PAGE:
Fig. 1
figure 1

Multifactorial causes of primary or secondary sucrase-isomaltase deficiencies. The SI function in cleaving carbohydrates depends on the correct transport of the enzymatically competent protein to the BBM. This process occurs via association of SI with lipid rafts in the trans-Golgi network vesicles that are transported to the BBM along the actin cytoskeleton. The digestive capacity of SI can be affected by primary genetic mutations that target the SI gene. On the other hand, environmental factors can also influence expression and function of SI. The induced or secondary effects on the SI function can be elicited by altered epithelial cell integrity or the cytoskeletal organization of the enterocytes as well as changes in the healthy protective microflora. In some cases, the structure and function of SI can be directly influenced by certain therapeutics or dietary components. Together, alterations in the intestinal physiology triggered for example by inflammation can exert adverse effects on the trafficking and function of SI. The maldigested carbohydrates will in turn moderate the gut microbiota differently from healthy conditions and may render subsequent negative influences on the intestinal physiology



acquired immune deficiency syndrome


brush border membrane


celiac disease


confocal laser endomicroscopy


congenital sucrase-isomaltase deficiency


endoplasmic reticulum


endoplasmic reticulum-associated protein degradation


ER-Golgi intermediate compartment


gut-associated lymphoid tissue


human immunodeficiency virus


inflammatory bowel disease






simian immunodeficiency virus


Shiga toxin


  1. Mann J, Cummings JH, Englyst HN, Key T, Liu S, Riccardi G, Summerbell C, Uauy R, van Dam RM, Venn B, Vorster HH, Wiseman M (2007) FAO/WHO scientific update on carbohydrates in human nutrition: conclusions. Eur J Clin Nutr 61(Suppl 1):S132–S137

    Article  CAS  PubMed  Google Scholar 

  2. Naim HY, Zimmer K-P (2008) Genetically determined disaccharidase deficiency. In: Kleinman R, Goulet O-J, Mieli-Vergani G, Sanderson I, Sherman P, Shneider B (eds) Walker’s Pediatric Gastrointestinal Disease, 5th edn, BC Decker Inc, Hamilton

  3. Treem WR (2012) Clinical aspects and treatment of congenital sucrase-isomaltase deficiency. J Pediatr Gastroenterol Nutr 55:S7–S13

    Article  PubMed  Google Scholar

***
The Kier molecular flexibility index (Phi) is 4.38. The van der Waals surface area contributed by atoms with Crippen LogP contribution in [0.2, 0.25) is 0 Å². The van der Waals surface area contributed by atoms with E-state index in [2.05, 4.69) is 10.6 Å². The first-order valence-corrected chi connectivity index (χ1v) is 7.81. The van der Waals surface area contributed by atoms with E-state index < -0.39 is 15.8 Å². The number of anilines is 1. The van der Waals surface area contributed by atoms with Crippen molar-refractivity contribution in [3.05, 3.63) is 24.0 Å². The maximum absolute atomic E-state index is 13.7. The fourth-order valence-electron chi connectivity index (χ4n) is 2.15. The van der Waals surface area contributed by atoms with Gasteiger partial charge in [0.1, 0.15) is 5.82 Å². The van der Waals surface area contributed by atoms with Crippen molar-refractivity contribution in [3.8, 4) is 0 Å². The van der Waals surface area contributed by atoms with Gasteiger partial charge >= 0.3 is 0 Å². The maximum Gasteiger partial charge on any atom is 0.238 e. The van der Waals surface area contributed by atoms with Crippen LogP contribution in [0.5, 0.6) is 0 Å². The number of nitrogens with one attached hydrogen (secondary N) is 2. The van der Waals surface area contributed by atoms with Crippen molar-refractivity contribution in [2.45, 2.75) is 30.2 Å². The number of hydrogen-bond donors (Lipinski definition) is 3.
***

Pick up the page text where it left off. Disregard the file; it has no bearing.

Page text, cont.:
4. Naim HY, Sterchi EE, Lentze MJ (1988) Biosynthesis of the human sucrase-isomaltase complex. Differential O-glycosylation of the sucrase subunit correlates with its position within the enzyme complex. J Biol Chem 263(15):7242–7253

    CAS  PubMed  Google Scholar 

  5. Alfalah M, Jacob R, Preuss U, Zimmer KP, Naim H, Naim HY (1999) O-linked glycans mediate apical sorting of human intestinal sucrase-isomaltase through association with lipid rafts. Curr Biol 9(11):593–596

    Article  CAS  PubMed  Google Scholar 

  6. Lindner R, Naim HY (2009) Domains in biological membranes. Exp Cell Res 315(17):2871–2878

    Article  CAS  PubMed  Google Scholar 

  7. Belmont JW, Reid B, Taylor W, Baker SS, Moore WH, Morriss MC, Podrebarac SM, Glass N, Schwartz ID (2002) Congenital sucrase-isomaltase deficiency presenting with failure to thrive, hypercalcemia, and nephrocalcinosis. BMC Pediatr 2:4

    Article  PubMed Central  PubMed  Google Scholar 

  8. Bernasconi R, Molinari M (2011) ERAD and ERAD tuning: disposal of cargo and of ERAD regulators from the mammalian ER. Curr Opin Cell Biol 23(2):176–183

    Article  CAS  PubMed  Google Scholar 

  9. Naim HY, Heine M, Zimmer KP (2012) Congenital sucrase-isomaltase deficiency: heterogeneity of inheritance, trafficking, and function of an intestinal enzyme complex. J Pediatr Gastroenterol Nutr 55 Suppl 2:S13–S20

    Article  PubMed  Google Scholar 

  10. Uhrich S, Wu Z, Huang J-Y, Scott CR (2012) Four mutations in the SI gene are responsible for the majority of clinical symptoms of CSID. J Pediatr Gastroenterol Nutr 55:S34–S35

    Article  PubMed  Google Scholar 

  11. Sander P, Alfalah M, Keiser M, Korponay-Szabo I, Kovacs JB, Leeb T, Naim HY (2006) Novel mutations in the human sucrase-isomaltase gene (SI) that cause congenital carbohydrate malabsorption. Hum Mutat 27(1):119

    Article  PubMed  Google Scholar 

  12. Amiri M, Naim HY (2012) Miglustat-induced intestinal carbohydrate malabsorption is due to the inhibition of alpha-glucosidases, but not beta-galactosidases. J Inherit Metab Dis 35(6):949–954

    Article  CAS  PubMed  Google Scholar 

  13. Minai-Tehrani D, Ghaffari M, Sobhani-Damavandifar Z, Minoui S, Alavi S, Osmani R, Ahmadi S (2012) Ranitidine induces inhibition and structural changes in sucrase. J Enzyme Inhib Med Chem 27(4):553–557